Posts Tagged ‘Big’
August 17, 2016 | by Jeff Seroy
The nonlogic of Dorrance Dance’s ETM: Double Down.
Remember Tom Hanks and Robert Loggia in the movie Big, jumping around a supersize electronic keyboard on the showroom floor in FAO Schwarz? There’s a moment in Dorrance Dance’s ETM: Double Down, just performed at Jacob’s Pillow Dance, that brings this to mind. Seven dancers line up on a keyboard comprising triggerboards all in a row. Triggerboards are, more or less, the uniting principle of ETM: Double Down. They’re musical tiles, perhaps a couple of feet square: both an instrument and a dance floor. Tapping on them with the foot produces notes, or other kinds of sounds, through a computer. During the course of the evening, the sounds and sequences produced by tap dancers on triggerboards are sometimes looped and played back, becoming canons or echoes, overlaying new, “live” sounds. Read More »
December 28, 2012 | by John Lingan
I was dragging my five-year-old daughter through the musty stacks of my favorite used bookstore last spring when a middle-aged man, squatting in the Sci-Fi section next to a brimming cardboard box, caught my eye and reminded me of someone.
“Excuse me,” I asked, “are you a writer?”
“I am,” he said, standing up and straightening his glasses. His eyes were deep set and hard to read. He was bashful.
“Are you Michael Dirda?” I asked.
It was him: the book critic and author, winner of the Pulitzer Prize, known apocryphally as the best-read man in America, whose essays had enticed me to read everything from Little, Big to Three Men in a Boat—and here he was, squinting his way through the lowest shelves in the same crusty bargain dungeon I came to all the time.
“Amazing. Nina, this is the man who wrote that little letter that we have in your George and Martha,” I told my daughter. Nina was nonplussed.
“When I was eight, in 1992,” I explained, “I wrote a letter to the Washington Post when James Marshall died and you printed it in the Book World section and even wrote a sweet little response. And her grandpa put a photocopy of that letter in The Complete George and Martha for her.”
January 27, 2012 | by The Paris Review
I am always interested in reading about Japanese artist Yayoi Kusama, and all the more so when a profile begins thusly: “Yayoi Kusama is 82 years old. But when she is wheeled in, on her blue polka-dotted wheelchair, she looks more like a baby, the sort you might see played by an adult in a British pantomime.” —Sadie Stein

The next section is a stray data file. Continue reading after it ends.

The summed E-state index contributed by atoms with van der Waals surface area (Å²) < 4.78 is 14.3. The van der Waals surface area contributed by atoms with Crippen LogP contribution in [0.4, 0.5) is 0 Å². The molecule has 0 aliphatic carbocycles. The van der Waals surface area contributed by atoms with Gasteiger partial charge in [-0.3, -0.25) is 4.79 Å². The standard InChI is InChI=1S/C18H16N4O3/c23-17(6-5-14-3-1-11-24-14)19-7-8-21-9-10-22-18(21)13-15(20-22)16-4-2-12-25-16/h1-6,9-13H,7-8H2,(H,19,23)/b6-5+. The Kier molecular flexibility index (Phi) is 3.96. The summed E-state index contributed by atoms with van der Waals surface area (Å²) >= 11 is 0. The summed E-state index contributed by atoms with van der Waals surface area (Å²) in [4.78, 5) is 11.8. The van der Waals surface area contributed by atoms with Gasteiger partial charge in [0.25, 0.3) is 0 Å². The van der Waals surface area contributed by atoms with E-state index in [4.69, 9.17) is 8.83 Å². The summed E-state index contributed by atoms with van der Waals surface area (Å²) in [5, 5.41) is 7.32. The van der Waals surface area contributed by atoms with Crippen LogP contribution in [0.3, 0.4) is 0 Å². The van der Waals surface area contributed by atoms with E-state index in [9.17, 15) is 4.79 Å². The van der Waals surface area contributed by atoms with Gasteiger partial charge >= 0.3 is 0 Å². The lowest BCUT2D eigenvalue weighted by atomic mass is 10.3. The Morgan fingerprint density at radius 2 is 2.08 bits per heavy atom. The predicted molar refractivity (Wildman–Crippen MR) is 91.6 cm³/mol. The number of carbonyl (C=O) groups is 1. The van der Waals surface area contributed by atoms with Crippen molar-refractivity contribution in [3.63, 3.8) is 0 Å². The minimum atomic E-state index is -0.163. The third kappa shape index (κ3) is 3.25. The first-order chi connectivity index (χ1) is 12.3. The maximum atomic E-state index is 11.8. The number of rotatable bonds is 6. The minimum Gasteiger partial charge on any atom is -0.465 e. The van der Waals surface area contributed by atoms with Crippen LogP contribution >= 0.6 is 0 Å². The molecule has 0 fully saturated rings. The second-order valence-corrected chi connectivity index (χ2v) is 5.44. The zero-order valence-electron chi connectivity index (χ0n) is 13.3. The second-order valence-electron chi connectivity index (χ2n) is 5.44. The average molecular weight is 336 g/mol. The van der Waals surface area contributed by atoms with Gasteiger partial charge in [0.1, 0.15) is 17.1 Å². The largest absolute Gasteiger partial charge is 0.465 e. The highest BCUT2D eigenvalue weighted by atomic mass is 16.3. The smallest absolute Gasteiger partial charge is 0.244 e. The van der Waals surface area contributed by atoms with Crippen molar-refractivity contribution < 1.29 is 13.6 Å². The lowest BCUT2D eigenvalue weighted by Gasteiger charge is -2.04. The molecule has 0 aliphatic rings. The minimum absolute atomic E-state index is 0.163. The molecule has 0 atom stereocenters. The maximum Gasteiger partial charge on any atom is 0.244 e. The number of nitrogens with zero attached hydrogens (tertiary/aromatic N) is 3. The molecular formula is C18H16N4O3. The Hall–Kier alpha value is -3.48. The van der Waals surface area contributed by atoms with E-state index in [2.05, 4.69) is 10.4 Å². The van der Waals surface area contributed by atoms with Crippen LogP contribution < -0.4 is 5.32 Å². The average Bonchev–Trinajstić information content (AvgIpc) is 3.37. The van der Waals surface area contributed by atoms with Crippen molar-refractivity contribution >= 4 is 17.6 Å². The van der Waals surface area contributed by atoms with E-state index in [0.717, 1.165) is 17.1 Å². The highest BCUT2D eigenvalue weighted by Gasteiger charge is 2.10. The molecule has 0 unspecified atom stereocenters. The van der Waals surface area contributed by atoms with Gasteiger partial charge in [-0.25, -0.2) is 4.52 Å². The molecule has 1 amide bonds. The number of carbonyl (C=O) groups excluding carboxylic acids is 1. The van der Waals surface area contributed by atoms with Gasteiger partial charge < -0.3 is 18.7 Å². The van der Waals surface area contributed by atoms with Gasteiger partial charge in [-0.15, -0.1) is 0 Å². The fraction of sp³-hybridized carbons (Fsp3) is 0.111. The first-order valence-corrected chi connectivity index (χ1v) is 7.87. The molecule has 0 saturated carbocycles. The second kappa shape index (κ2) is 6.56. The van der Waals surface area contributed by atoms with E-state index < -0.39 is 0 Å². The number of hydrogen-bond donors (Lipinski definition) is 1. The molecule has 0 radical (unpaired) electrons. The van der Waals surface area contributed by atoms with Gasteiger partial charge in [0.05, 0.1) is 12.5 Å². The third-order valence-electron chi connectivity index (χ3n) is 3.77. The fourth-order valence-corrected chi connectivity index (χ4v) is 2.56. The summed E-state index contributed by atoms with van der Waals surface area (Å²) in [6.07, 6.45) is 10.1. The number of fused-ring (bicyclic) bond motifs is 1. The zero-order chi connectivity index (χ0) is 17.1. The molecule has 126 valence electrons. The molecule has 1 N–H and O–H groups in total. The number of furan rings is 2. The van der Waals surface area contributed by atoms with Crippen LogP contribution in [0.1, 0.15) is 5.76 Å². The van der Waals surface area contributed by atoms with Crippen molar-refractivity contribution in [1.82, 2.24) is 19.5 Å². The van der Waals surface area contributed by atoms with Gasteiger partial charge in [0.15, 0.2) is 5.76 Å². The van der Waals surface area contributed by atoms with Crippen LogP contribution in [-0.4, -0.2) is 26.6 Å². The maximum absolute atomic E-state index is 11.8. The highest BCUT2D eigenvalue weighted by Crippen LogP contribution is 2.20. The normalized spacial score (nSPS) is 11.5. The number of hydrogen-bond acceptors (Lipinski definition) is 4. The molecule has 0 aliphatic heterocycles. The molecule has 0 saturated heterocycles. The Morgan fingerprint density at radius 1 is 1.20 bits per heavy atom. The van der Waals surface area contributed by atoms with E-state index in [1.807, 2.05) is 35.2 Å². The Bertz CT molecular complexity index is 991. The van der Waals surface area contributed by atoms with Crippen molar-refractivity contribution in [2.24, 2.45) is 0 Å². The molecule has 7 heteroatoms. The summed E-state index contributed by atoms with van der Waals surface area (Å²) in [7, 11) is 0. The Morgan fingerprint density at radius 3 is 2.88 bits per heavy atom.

“My middle-aged memories of the house by the sea, like the photographs my family took there, are caught up in the frothy state of betwixt-and-between that gave the place its grain: sharp grass and velvet mud, rush of water and crunch of shell, placid exteriors and rough-planked rooms.” So begins one story in Matthew Battles’s first collection, The Sovereignties of Invention. As one might expect from the author of Library: An Unquiet History, Battles owes a debt to Borges—but it’s the right kind of debt. His fables unfold against a hi-res real world, with close attention to everyday detail, in a prose that is precise, concise, musical, and alive. —Lorin Stein
At St. Ann’s Warehouse, Daniel Kitson makes a wonderful show of stuttering, stumbling, and giggling his way through It’s Always Right Now, Until It’s Later, his endearing and thoughtful one-man play about two long lives and the short moment at which they intersect. —Deirdre Foley-Mendelssohn
If these gray days inspire a need for a good, old-fashioned Gothic country-house read, I recommend Sadie Jones’s The Uninvited Guests—I will spend the weekend happily curled up with it. —S.S.
Sunday I stayed in bed all morning with the galleys of John Lanchester’s Capital. Didn’t even get up to make coffee. —L.S.
Soon I’ll be settling down to reread John Crowley’s Little, Big— a family saga, a fantasy, a journey from the small to the large and back again. I think, while under its spell, I could be snowed in all season: “‘In winter,’ Grandfather Trout said, ‘summer is a myth. A report, a rumor. Not to be believed in.’” —Josh Anderson
I have no idea what to say about this, but I read it and was thoroughly amazed. —Natalie Jacoby